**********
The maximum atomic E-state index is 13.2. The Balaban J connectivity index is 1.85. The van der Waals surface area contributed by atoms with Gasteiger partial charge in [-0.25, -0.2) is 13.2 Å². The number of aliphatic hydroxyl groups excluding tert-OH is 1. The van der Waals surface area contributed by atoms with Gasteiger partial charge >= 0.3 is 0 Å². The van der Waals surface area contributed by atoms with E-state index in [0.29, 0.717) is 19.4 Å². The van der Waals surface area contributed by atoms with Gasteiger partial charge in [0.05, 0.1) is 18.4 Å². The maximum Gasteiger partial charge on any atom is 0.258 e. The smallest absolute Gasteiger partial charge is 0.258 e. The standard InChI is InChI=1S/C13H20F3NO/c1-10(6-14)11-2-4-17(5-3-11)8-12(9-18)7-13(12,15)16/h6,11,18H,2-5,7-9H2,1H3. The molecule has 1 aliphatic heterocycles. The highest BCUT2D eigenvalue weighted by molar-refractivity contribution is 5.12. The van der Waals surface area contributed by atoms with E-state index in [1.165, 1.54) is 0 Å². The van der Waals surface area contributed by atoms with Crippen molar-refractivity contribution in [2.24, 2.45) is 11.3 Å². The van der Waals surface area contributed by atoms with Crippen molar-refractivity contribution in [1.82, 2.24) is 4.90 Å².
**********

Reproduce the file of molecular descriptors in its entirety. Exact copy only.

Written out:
The maximum atomic E-state index is 13.2. The Balaban J connectivity index is 1.85. The van der Waals surface area contributed by atoms with Gasteiger partial charge in [-0.25, -0.2) is 13.2 Å². The number of aliphatic hydroxyl groups excluding tert-OH is 1. The van der Waals surface area contributed by atoms with Gasteiger partial charge >= 0.3 is 0 Å². The van der Waals surface area contributed by atoms with E-state index in [0.29, 0.717) is 19.4 Å². The van der Waals surface area contributed by atoms with Gasteiger partial charge in [0.05, 0.1) is 18.4 Å². The maximum Gasteiger partial charge on any atom is 0.258 e. The smallest absolute Gasteiger partial charge is 0.258 e. The standard InChI is InChI=1S/C13H20F3NO/c1-10(6-14)11-2-4-17(5-3-11)8-12(9-18)7-13(12,15)16/h6,11,18H,2-5,7-9H2,1H3. The molecule has 1 aliphatic heterocycles. The highest BCUT2D eigenvalue weighted by molar-refractivity contribution is 5.12. The van der Waals surface area contributed by atoms with E-state index in [1.165, 1.54) is 0 Å². The van der Waals surface area contributed by atoms with Crippen molar-refractivity contribution in [2.24, 2.45) is 11.3 Å². The van der Waals surface area contributed by atoms with Crippen molar-refractivity contribution in [1.82, 2.24) is 4.90 Å².